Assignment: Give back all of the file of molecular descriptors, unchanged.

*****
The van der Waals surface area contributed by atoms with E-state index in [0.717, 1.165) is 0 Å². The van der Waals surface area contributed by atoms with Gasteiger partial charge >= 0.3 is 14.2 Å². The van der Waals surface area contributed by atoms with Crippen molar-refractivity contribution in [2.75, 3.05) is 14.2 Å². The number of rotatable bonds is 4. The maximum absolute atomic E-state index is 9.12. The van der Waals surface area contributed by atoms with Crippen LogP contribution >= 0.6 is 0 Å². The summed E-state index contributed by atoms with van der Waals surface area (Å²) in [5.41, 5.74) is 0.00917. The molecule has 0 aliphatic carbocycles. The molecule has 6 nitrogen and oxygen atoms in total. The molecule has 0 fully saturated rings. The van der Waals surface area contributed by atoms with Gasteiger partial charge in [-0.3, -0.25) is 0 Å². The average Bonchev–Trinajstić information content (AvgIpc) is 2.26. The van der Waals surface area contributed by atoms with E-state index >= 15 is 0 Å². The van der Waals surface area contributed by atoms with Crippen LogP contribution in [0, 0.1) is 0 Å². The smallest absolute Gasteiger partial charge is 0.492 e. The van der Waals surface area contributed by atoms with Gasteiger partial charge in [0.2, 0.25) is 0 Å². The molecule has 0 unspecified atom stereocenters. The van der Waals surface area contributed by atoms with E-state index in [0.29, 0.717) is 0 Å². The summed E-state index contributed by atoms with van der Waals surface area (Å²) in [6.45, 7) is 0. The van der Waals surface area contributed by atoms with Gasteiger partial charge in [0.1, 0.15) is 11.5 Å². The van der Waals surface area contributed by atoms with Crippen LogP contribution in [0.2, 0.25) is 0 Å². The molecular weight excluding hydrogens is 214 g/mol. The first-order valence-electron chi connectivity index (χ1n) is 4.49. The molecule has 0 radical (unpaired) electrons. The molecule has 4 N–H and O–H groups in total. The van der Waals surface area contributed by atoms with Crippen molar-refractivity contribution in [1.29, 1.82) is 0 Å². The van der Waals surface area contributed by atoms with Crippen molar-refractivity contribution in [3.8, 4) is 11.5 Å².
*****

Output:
The van der Waals surface area contributed by atoms with E-state index in [0.717, 1.165) is 0 Å². The van der Waals surface area contributed by atoms with Gasteiger partial charge >= 0.3 is 14.2 Å². The van der Waals surface area contributed by atoms with Crippen molar-refractivity contribution in [2.75, 3.05) is 14.2 Å². The number of rotatable bonds is 4. The maximum absolute atomic E-state index is 9.12. The van der Waals surface area contributed by atoms with Crippen LogP contribution >= 0.6 is 0 Å². The summed E-state index contributed by atoms with van der Waals surface area (Å²) in [5.41, 5.74) is 0.00917. The molecule has 0 aliphatic carbocycles. The molecule has 6 nitrogen and oxygen atoms in total. The molecule has 0 fully saturated rings. The van der Waals surface area contributed by atoms with Gasteiger partial charge in [-0.3, -0.25) is 0 Å². The average Bonchev–Trinajstić information content (AvgIpc) is 2.26. The van der Waals surface area contributed by atoms with E-state index >= 15 is 0 Å². The van der Waals surface area contributed by atoms with Crippen LogP contribution in [0, 0.1) is 0 Å². The smallest absolute Gasteiger partial charge is 0.492 e. The van der Waals surface area contributed by atoms with Gasteiger partial charge in [0.2, 0.25) is 0 Å². The molecule has 0 unspecified atom stereocenters. The van der Waals surface area contributed by atoms with E-state index in [0.29, 0.717) is 0 Å². The summed E-state index contributed by atoms with van der Waals surface area (Å²) in [6.45, 7) is 0. The van der Waals surface area contributed by atoms with Gasteiger partial charge in [0.1, 0.15) is 11.5 Å². The van der Waals surface area contributed by atoms with Crippen LogP contribution in [0.2, 0.25) is 0 Å². The molecular weight excluding hydrogens is 214 g/mol. The first-order valence-electron chi connectivity index (χ1n) is 4.49. The molecule has 0 radical (unpaired) electrons. The molecule has 4 N–H and O–H groups in total. The van der Waals surface area contributed by atoms with Crippen molar-refractivity contribution in [1.29, 1.82) is 0 Å². The van der Waals surface area contributed by atoms with Crippen molar-refractivity contribution in [3.8, 4) is 11.5 Å².